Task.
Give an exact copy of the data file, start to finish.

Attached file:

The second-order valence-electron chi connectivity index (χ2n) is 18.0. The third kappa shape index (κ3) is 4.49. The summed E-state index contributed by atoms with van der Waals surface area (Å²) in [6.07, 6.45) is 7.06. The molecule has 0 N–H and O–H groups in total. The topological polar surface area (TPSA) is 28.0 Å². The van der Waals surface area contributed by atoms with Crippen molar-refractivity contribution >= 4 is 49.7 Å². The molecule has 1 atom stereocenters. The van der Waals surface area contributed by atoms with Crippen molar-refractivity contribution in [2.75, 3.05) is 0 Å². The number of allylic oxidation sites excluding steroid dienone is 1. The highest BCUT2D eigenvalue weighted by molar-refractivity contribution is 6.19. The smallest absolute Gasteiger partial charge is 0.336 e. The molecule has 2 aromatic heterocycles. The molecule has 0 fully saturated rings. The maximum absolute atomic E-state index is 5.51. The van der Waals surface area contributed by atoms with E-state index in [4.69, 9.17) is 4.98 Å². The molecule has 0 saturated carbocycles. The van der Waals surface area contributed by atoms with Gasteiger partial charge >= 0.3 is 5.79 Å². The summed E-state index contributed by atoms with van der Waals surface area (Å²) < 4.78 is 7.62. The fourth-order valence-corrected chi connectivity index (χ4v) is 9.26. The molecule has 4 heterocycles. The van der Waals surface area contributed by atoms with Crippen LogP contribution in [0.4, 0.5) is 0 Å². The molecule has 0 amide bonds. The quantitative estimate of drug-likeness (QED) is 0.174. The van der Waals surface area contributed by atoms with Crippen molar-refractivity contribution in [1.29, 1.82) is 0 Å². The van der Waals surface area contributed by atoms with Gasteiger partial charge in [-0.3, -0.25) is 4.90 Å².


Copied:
The second-order valence-electron chi connectivity index (χ2n) is 18.0. The third kappa shape index (κ3) is 4.49. The summed E-state index contributed by atoms with van der Waals surface area (Å²) in [6.07, 6.45) is 7.06. The molecule has 0 N–H and O–H groups in total. The topological polar surface area (TPSA) is 28.0 Å². The van der Waals surface area contributed by atoms with Crippen molar-refractivity contribution >= 4 is 49.7 Å². The molecule has 1 atom stereocenters. The van der Waals surface area contributed by atoms with Crippen molar-refractivity contribution in [2.75, 3.05) is 0 Å². The number of allylic oxidation sites excluding steroid dienone is 1. The highest BCUT2D eigenvalue weighted by molar-refractivity contribution is 6.19. The smallest absolute Gasteiger partial charge is 0.336 e. The molecule has 2 aromatic heterocycles. The molecule has 0 fully saturated rings. The maximum absolute atomic E-state index is 5.51. The van der Waals surface area contributed by atoms with E-state index in [4.69, 9.17) is 4.98 Å². The molecule has 0 saturated carbocycles. The van der Waals surface area contributed by atoms with Gasteiger partial charge >= 0.3 is 5.79 Å². The summed E-state index contributed by atoms with van der Waals surface area (Å²) < 4.78 is 7.62. The fourth-order valence-corrected chi connectivity index (χ4v) is 9.26. The molecule has 4 heterocycles. The van der Waals surface area contributed by atoms with Crippen LogP contribution in [0.4, 0.5) is 0 Å². The molecule has 0 amide bonds. The quantitative estimate of drug-likeness (QED) is 0.174. The van der Waals surface area contributed by atoms with Crippen molar-refractivity contribution in [1.29, 1.82) is 0 Å². The van der Waals surface area contributed by atoms with Gasteiger partial charge in [-0.3, -0.25) is 4.90 Å².